Due at 11:59:59 pm on 02/14/2020.

Starter Files

Download lab02.zip. Inside the archive, you will find starter files for the questions in this lab, along with a copy of the OK autograder.


By the end of this lab, you should have submitted the lab with python3 ok --submit. You may submit more than once before the deadline; only the final submission will be graded. Check that you have successfully submitted your code on okpy.org. See this article for more instructions on okpy and submitting assignments.

  • To receive full credit for this lab, all questions must be attempted.

When you are ready to submit, run ok with the --submit option:

python3 ok --submit

After submitting, ok will display a submission URL, with which you can view your submission on okpy.org.


In the last lab, you learned some basic expressions and wrote some python code. In this lab, we will introduce lists and explore higher order functions (HOFs).


In Data 8, you have recently started working with Tables. Tables are an extremely useful and powerful data type. In CS88 we will work with other data types. Python provides several important built-in data types that we can build from. So far, you have met numberical data types (ints, floats, and booleans) and one sequence type (strings). Lists, tuples, and dictionaries are other sequence data types in Python. Here, we will take a closer look at lists. A list can contain a sequence of values of any type.

You can create a list just by placing the values, separated by commas, within square brackets. Here are some examples. As you will see in one of the examples, lists can contain other lists.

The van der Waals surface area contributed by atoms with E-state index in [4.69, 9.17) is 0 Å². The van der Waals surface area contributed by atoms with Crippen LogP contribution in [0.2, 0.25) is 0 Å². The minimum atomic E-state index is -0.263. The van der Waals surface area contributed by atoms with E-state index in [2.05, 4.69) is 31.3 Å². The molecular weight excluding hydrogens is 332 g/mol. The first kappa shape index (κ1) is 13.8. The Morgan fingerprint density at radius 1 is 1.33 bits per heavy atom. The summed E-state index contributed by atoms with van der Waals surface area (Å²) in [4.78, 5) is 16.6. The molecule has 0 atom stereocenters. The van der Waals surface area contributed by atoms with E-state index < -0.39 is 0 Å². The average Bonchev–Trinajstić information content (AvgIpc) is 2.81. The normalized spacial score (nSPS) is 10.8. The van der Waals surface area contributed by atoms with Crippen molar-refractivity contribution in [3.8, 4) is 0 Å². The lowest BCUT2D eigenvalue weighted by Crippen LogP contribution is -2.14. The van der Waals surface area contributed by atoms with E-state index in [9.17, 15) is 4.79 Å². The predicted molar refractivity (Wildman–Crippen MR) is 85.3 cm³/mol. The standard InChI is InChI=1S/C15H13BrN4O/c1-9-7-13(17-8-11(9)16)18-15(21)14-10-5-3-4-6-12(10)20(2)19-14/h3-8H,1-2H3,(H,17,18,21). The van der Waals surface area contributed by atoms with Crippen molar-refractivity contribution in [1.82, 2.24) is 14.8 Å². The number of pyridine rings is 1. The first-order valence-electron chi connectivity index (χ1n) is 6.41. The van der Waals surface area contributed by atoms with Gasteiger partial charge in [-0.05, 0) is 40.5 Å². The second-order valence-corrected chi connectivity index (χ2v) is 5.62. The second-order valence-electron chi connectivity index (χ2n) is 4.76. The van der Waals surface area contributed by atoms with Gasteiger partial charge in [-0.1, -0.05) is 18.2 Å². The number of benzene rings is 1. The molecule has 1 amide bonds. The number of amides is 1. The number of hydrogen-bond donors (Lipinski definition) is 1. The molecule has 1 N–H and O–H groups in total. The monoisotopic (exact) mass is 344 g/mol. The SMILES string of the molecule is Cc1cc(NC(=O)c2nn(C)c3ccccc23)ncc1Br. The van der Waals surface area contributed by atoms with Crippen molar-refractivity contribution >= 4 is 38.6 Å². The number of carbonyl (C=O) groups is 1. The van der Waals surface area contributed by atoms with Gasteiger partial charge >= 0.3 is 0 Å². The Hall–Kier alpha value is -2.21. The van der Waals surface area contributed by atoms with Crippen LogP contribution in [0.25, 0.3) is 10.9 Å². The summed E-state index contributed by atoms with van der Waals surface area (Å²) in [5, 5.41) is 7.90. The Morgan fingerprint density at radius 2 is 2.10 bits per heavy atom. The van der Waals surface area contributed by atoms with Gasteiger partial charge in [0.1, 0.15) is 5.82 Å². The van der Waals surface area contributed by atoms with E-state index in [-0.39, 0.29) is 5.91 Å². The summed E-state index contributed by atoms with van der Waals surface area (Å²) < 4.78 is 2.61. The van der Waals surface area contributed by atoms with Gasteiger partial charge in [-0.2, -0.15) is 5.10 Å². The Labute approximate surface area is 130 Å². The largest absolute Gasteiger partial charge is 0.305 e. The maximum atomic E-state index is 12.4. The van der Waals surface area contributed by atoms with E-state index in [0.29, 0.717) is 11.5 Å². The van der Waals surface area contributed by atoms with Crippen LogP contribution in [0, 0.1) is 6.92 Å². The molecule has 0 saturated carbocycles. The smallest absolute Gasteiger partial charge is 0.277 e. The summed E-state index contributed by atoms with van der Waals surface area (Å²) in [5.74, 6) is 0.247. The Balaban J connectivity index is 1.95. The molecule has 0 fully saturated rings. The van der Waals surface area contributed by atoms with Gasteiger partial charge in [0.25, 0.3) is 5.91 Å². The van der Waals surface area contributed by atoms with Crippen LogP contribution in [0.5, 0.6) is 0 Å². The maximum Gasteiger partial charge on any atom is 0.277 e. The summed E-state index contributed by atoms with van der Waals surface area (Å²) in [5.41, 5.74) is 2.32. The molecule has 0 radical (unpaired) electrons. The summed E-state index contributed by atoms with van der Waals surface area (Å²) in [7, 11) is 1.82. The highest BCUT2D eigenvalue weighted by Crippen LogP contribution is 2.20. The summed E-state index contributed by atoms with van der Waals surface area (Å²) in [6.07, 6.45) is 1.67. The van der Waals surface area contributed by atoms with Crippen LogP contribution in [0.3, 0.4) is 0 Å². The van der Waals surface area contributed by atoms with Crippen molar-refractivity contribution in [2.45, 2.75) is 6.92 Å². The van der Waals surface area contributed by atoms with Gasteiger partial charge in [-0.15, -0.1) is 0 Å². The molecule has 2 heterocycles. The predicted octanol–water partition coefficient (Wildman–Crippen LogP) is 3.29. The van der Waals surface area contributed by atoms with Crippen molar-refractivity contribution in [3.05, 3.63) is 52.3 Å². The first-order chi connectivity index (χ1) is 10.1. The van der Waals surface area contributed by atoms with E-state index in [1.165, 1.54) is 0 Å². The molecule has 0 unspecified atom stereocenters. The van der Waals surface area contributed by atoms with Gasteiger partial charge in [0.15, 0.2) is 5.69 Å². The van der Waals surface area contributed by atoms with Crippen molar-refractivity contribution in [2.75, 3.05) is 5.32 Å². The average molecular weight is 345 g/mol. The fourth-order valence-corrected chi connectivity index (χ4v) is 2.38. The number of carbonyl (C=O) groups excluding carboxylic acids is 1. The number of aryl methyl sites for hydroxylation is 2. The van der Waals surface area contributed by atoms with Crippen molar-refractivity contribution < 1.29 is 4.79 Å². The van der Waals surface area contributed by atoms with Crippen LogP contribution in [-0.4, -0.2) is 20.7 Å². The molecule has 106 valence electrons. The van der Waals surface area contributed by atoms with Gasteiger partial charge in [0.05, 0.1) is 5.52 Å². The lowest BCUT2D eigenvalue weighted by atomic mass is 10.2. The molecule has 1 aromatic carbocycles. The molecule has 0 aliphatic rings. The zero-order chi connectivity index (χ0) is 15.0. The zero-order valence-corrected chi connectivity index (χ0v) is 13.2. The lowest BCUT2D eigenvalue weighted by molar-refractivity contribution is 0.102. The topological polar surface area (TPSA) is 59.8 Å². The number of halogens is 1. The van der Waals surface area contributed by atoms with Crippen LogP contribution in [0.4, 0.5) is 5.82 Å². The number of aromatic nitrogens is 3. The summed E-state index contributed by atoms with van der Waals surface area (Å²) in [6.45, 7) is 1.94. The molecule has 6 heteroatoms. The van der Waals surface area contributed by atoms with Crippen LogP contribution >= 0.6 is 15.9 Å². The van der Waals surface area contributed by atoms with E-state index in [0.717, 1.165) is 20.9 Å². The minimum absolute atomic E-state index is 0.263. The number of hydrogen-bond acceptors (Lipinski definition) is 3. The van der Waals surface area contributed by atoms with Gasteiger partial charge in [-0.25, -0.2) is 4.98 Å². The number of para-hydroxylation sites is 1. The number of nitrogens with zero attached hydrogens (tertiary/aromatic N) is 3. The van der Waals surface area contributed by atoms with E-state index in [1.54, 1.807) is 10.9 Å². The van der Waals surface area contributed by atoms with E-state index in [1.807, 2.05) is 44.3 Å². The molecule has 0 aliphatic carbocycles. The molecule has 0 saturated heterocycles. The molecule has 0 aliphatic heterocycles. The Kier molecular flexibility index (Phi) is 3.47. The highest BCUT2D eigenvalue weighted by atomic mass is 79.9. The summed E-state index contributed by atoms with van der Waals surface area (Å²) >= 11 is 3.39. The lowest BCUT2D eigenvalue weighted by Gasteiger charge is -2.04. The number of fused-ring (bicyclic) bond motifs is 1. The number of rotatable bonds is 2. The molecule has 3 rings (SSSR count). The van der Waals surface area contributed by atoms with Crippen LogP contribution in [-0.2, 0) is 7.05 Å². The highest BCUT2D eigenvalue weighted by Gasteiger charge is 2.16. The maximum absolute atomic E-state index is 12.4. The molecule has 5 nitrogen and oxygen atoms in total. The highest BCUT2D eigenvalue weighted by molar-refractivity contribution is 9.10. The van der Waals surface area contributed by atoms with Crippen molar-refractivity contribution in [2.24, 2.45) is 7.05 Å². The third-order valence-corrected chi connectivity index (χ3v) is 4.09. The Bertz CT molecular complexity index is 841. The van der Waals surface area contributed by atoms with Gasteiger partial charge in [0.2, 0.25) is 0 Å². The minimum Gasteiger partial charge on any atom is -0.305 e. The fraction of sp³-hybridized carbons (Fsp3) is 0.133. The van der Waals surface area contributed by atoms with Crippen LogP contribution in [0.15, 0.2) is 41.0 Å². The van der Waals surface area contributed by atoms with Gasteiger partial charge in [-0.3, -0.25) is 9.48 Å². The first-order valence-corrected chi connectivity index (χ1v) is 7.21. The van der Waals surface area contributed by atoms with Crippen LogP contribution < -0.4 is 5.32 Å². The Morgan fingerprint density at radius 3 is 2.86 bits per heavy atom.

>>> [1,2,3]
[1, 2, 3]
>>> ["frog", 3, 3.1415]
['frog', 3, 3.1415]
>>> [True, [1, 2], 42]
[True, [1, 2], 42]

Open up your python interpreter and create some lists of your own.
You learned last week that what really makes a data type useful is the operations that you can perform on it. What can you do with lists?

>>> x = [1,2,3]    # assign them to variables
>>> len(x)         # get their length, i.e., the number of elements in them
>>> x + [4,5]      # + is concatenation
[1, 2, 3, 4, 5]
>>> [1,2] * 3        # * is replication
[1, 2, 1, 2, 1, 2]
>>> len([1,2] * 3)
>>> [1,2] * [3,4]    # what's this?
TypeError: can't multiply sequence by non-int of type 'list'

The in operator is very useful when working with lists. It operates on the entire list and produces a boolean that answers the question, "Is this item in the list?".

>>> 2 in [1,2,3]
>>> "frog" in [1,2,3]
>>> [1,2] in [1,2,3]
>>> [1,2] in [[1,2],3]

Question 1: Second Max

Write a function that finds the second highest number in a list of positive integers. You can assume that the list always has at least two integers.

def second_max(lst):
    Return the second highest number in a list of positive integers.

    >>> second_max([3, 2, 1, 0])
    >>> second_max([2, 3, 3, 4, 5, 6, 7, 2, 3])
    >>> second_max([1, 5, 5, 5, 1])
    >>> second_max([5, 6, 6, 7, 1])
    >>> second_max([5, 6, 7, 7, 1])

"*** YOUR CODE HERE ***"
highest = 0 second_highest = 0 for num in lst: if num >= highest: second_highest = highest highest = num elif num < highest and num > second_highest: second_highest = num return second_highest

Use OK to test your code:

python3 ok -q second_max

List Comprehensions

Now that we can create lists, assign variables, write expressions, and define functions, we can compose these concepts to do lots of interesting things. Python's list comprehensions open a beautiful world of data-centric programming.
The comprehension is in brackets, just like a list, but rather than a static sequence of literals, it is a dynamically computed list.

>>> somelist = [1, 2, 9, -1, 0]
>>> [x+1 for x in somelist]
[2, 3, 10, 0, 1]
>>> [x*x for x in somelist]
[1, 4, 81, 1, 0]

In general, the expression just inside the [ is evaluated for each element in the list, using the variable between the for and the in to name each element in succession. The result is the transformed list.

>>> def square(x):
...     return x*x
>>> def squares(s):
...     return [square(x) for x in s]
>>> squares([0,1,2,4])
[0, 1, 4, 16]

>>>x, y = 2, 3
>>> x+y
>>> [x+y for x,y in [[1,2], [2,3], [3,4]]
[3, 5, 7]